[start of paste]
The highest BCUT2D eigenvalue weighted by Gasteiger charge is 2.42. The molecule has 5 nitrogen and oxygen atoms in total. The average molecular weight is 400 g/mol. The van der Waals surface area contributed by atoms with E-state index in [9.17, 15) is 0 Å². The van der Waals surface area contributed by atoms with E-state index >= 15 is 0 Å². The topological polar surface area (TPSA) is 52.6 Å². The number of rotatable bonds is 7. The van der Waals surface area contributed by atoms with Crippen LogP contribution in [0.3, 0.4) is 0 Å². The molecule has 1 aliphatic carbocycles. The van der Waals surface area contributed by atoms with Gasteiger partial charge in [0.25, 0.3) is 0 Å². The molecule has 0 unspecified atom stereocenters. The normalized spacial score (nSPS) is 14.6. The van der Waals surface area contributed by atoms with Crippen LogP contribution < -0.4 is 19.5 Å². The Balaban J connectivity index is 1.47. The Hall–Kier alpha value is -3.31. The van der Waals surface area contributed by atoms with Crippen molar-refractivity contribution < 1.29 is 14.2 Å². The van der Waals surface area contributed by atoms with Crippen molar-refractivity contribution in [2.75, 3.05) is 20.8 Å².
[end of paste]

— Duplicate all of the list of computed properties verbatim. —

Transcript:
The highest BCUT2D eigenvalue weighted by Gasteiger charge is 2.42. The molecule has 5 nitrogen and oxygen atoms in total. The average molecular weight is 400 g/mol. The van der Waals surface area contributed by atoms with E-state index in [9.17, 15) is 0 Å². The van der Waals surface area contributed by atoms with E-state index >= 15 is 0 Å². The topological polar surface area (TPSA) is 52.6 Å². The number of rotatable bonds is 7. The van der Waals surface area contributed by atoms with Crippen LogP contribution in [0.3, 0.4) is 0 Å². The molecule has 1 aliphatic carbocycles. The van der Waals surface area contributed by atoms with Gasteiger partial charge in [0.25, 0.3) is 0 Å². The molecule has 0 unspecified atom stereocenters. The normalized spacial score (nSPS) is 14.6. The van der Waals surface area contributed by atoms with Crippen LogP contribution < -0.4 is 19.5 Å². The Balaban J connectivity index is 1.47. The Hall–Kier alpha value is -3.31. The van der Waals surface area contributed by atoms with Crippen molar-refractivity contribution < 1.29 is 14.2 Å². The van der Waals surface area contributed by atoms with Crippen molar-refractivity contribution in [2.75, 3.05) is 20.8 Å².